It is this reflection and re-evaluation, prompted by the awareness of mortality, that makes the potential for transformative change so great among people in midlife. I chose to focus my coaching practice on midlife women because, for baby boomers in particular, this is a unique generation. Many (psychologists included) pursued careers before families and became parents at an older age than prior generations of women. The experiences of the Vietnam War protest and the Civil Rights movement made an indelible mark on their sense of self and purpose. It has been an exciting adventure. Although there is still little about my computer that I truly understand, I have a website at http://MidlifeMentor.com which is the "storefront" for my coaching practice.

In coaching, potential clients get to know you via your E-mail newsletter. This provides them an opportunity to get a feel for what you know and how you work, especially since most potential clients live at great distances from you.

Writing and publishing my E-mail newsletter, MIDLIFE PASSAGE™ has been an extraordinary learning experience. It has propelled me into the research and clinical literature in a number of areas with which I was only minimally familiar before. What has been even more exciting is the way in which it has made the concept of a "global community" real for me. I have subscribers from Australia, Canada, Hong Kong, Israel, Lithuania, Malaysia, New Zealand, the United Kingdom and throughout the United States. I have coached women in California, Texas, New York, Virginia and many places in-between. Every one of them has accomplished the goals they had when they began coaching, a testimonial to their own determination and resourcefulness.

It's also been an incredibly gratifying experience for me. At the end of March I'm scheduled to be a "guest expert" on midlife career change for one of the largest women's websites, serving 1.2 million subscribers. This is truly beyond my wildest midlife dreams.

Recently I conducted a teleconference inviting midlife women to discuss the issues of particular concern to them at this point in their lives. Participants came from all over the U.S. (My European newsletter subscribers emailed me that the long-distance phone costs would be prohibitive.) The women ranged in age from 40 to 68. Some were newly-wed, many had young (3-9 year old) children, all had been successful in their "first adulthoods" and all were struggling to "re-invent themselves." They were bright, articulate, remarkably open and self-disclosing (the absence of visual contact seems to foster this), and creative. They all spoke about how comforting it was to hear the "universality" of the experiences expressed on the call. They described wanting help with balancing multiple roles, changing careers, bodily changes associated with aging. These are not the concerns managed care considers necessitating "medical" treatment. But the choices midlife women make in addressing these concerns will effect not only their own lives, but those of their aging parents, their young and adult children, and people at work everywhere.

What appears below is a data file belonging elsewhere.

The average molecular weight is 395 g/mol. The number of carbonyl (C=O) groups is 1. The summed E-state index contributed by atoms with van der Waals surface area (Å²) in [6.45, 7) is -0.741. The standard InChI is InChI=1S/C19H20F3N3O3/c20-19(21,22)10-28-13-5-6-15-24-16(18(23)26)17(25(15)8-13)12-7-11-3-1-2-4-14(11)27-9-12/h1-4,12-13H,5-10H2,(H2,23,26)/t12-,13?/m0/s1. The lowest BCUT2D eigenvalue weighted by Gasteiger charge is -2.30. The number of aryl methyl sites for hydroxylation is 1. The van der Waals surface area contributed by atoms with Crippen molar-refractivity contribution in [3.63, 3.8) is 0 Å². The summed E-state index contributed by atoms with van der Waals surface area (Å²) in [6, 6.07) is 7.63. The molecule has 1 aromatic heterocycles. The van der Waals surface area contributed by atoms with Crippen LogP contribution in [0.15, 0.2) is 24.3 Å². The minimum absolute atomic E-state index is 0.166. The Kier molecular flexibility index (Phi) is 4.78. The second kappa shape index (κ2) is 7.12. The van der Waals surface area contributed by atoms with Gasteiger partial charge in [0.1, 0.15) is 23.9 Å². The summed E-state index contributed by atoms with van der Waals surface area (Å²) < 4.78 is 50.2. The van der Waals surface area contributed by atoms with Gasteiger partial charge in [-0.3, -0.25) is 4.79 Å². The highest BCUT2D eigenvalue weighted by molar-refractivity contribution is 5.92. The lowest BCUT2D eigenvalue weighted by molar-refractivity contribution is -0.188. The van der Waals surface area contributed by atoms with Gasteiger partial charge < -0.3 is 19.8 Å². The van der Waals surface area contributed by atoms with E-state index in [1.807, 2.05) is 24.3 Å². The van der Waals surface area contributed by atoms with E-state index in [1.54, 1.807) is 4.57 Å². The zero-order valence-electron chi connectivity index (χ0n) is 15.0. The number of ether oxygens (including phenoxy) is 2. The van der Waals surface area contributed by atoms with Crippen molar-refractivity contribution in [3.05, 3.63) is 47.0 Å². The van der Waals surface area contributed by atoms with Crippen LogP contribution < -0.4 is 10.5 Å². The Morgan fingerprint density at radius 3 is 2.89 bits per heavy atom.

Midlife women are the largest single group entering the workforce today. By the year 2000 their numbers will be large enough to have the potential to alter the workplace. They have lived as long as their grandmothers ever hoped to live and collected 40-60 years of experience and wisdom. They have more years of health and well-being ahead of them than any prior generation and more opportunities than they ever imagined. Many have raised their children. They are ready to re-enter the workforce or re-energize their careers. They have no models; their mothers lived very different lives. They grew up with the idealism of the 60s when youth defined the culture and no one over 30 was to be trusted.

And now they - we- are looking for someone to trust. Coaching is a way to facilitate interconnections, to help midlife women see the possibilities, to teach them the skills to balance time demands their mothers never imagined. The finiteness of life provides the very motivation for change that the time-limits of managed care undermine. Coaching can enable midlife women to use their hard-won experience and wisdom to craft a life that satisfies their most important longings.

And it is a way for a midlife independent practitioner to re-invent her own life.

Ellen Ostrow, Ph.D. does virtual coaching in her Midlife Mentor practice and traditional psychotherapy in her Metropolitan Behavioral Health Care practice. The addresses are: 8811 Colesville Rd., Suite 104, Silver Spring, MD 20190, phone 301-585-5539, website: http://MidlifeMentor.com,
E-mail: Ellen@MidlifeMentor.com.